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'Dark Money' Ban Clears St. Louis Aldermanic Committee

(Rachel Lippmann/St. Louis Public Radio)

Non-profits who want to influence political races in the city of St. Louis may soon have to disclose their donors.

A bill that would force those organizations who put more than $500 into a contest for mayor, comptroller, Board of Aldermen president or a ballot issue sailed out of committee today with a 6-0 vote. Five of the 11 committee members were absent, and a quorum wasn't reached until just before the vote.

The measure closes, at least in the city, a loophole opened up by the US Supreme Court ruling in Citizens United.

Alderwoman Lyda Krewson, the sponsor, says the state’s Ethics Commission has already said it can’t force disclosure of so-called "dark" money.

"My thought is, why not do what we can here in the city of St. Louis?" Krewson said. "You never know, we might get something started here."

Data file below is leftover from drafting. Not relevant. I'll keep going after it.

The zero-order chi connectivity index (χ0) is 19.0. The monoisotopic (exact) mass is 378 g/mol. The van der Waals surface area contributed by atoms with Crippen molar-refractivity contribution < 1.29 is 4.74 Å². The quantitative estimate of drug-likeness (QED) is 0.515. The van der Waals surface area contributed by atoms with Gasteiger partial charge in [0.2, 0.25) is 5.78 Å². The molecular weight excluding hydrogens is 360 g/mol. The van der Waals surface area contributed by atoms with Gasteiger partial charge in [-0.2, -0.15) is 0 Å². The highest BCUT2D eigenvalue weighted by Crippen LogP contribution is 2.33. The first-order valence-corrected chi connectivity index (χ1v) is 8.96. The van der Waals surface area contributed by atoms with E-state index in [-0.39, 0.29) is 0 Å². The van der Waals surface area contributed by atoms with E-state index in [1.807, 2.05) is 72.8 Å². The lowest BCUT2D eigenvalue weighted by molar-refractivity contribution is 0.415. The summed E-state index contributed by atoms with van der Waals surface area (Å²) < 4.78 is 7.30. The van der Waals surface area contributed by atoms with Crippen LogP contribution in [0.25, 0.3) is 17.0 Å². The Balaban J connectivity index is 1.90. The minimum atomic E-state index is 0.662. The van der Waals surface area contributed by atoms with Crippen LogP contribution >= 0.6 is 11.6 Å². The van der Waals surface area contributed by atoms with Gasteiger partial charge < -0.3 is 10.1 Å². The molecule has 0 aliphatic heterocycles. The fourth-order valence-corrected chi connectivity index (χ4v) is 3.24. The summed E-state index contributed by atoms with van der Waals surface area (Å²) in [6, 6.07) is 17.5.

The law would not stop someone from passing money through several non-profits before it ends up in the political stream, according to attorney Brad Ketcher, who helped draft the proposal. 

"But at the state level, there are rules against earmarking resources through front organizations," Ketcher said. "When you have a very aggressive activity like that, I think those would probably come into play and  offer some deterrence."

Ketcher also added that charter cities like St. Louis and Kansas City have had the authority to enact their own campaign finance rules for citywide races. For example, he says, Kansas City has contribution limits for its offices.

As of right now, the rules would apply only to citywide races in St. Louis, but Krewson says she's not opposed to expanding it to aldermen as well.

Missouri House Democrats on Tuesday unveiled an ethics bill that contains a similar disclosure provision, as well as the reinstatement of contribution limits.

Follow Rachel Lippmann on Twitter: @rlippmann

Rachel is the justice correspondent at St. Louis Public Radio.

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